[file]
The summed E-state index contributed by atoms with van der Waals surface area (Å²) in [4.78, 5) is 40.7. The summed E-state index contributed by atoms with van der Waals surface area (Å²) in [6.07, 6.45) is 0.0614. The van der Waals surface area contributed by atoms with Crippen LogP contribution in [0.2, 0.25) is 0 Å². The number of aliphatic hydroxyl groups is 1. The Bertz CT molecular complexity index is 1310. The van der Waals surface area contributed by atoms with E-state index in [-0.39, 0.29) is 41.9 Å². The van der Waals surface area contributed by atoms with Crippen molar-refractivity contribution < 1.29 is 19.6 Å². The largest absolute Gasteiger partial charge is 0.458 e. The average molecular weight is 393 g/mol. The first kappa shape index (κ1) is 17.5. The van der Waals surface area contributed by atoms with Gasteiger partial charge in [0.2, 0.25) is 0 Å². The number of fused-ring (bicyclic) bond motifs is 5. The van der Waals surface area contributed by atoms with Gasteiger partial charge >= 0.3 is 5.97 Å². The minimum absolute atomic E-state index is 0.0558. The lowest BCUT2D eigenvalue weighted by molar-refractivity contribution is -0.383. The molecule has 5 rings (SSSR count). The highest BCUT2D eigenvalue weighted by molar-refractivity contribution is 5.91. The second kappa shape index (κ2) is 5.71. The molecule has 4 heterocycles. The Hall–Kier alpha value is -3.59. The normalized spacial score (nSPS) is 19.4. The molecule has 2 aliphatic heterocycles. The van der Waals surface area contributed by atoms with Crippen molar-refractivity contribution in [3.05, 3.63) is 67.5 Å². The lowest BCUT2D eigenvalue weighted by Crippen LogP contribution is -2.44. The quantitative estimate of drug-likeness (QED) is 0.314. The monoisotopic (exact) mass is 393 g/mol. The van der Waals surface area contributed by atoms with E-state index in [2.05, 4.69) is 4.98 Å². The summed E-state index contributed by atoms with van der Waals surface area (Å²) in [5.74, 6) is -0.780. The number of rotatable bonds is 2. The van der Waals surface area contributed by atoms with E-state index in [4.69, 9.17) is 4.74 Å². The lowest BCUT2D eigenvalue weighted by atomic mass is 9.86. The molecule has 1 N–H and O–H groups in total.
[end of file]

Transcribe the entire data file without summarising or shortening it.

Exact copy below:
The summed E-state index contributed by atoms with van der Waals surface area (Å²) in [4.78, 5) is 40.7. The summed E-state index contributed by atoms with van der Waals surface area (Å²) in [6.07, 6.45) is 0.0614. The van der Waals surface area contributed by atoms with Crippen LogP contribution in [0.2, 0.25) is 0 Å². The number of aliphatic hydroxyl groups is 1. The Bertz CT molecular complexity index is 1310. The van der Waals surface area contributed by atoms with E-state index in [-0.39, 0.29) is 41.9 Å². The van der Waals surface area contributed by atoms with Crippen molar-refractivity contribution < 1.29 is 19.6 Å². The largest absolute Gasteiger partial charge is 0.458 e. The average molecular weight is 393 g/mol. The first kappa shape index (κ1) is 17.5. The van der Waals surface area contributed by atoms with Gasteiger partial charge in [0.2, 0.25) is 0 Å². The number of fused-ring (bicyclic) bond motifs is 5. The van der Waals surface area contributed by atoms with Gasteiger partial charge >= 0.3 is 5.97 Å². The minimum absolute atomic E-state index is 0.0558. The lowest BCUT2D eigenvalue weighted by molar-refractivity contribution is -0.383. The molecule has 5 rings (SSSR count). The highest BCUT2D eigenvalue weighted by molar-refractivity contribution is 5.91. The second kappa shape index (κ2) is 5.71. The molecule has 4 heterocycles. The Hall–Kier alpha value is -3.59. The normalized spacial score (nSPS) is 19.4. The molecule has 2 aliphatic heterocycles. The van der Waals surface area contributed by atoms with Crippen molar-refractivity contribution in [3.05, 3.63) is 67.5 Å². The lowest BCUT2D eigenvalue weighted by Crippen LogP contribution is -2.44. The quantitative estimate of drug-likeness (QED) is 0.314. The monoisotopic (exact) mass is 393 g/mol. The van der Waals surface area contributed by atoms with E-state index in [2.05, 4.69) is 4.98 Å². The summed E-state index contributed by atoms with van der Waals surface area (Å²) in [5.74, 6) is -0.780. The number of rotatable bonds is 2. The van der Waals surface area contributed by atoms with E-state index in [4.69, 9.17) is 4.74 Å². The lowest BCUT2D eigenvalue weighted by atomic mass is 9.86. The molecule has 1 N–H and O–H groups in total.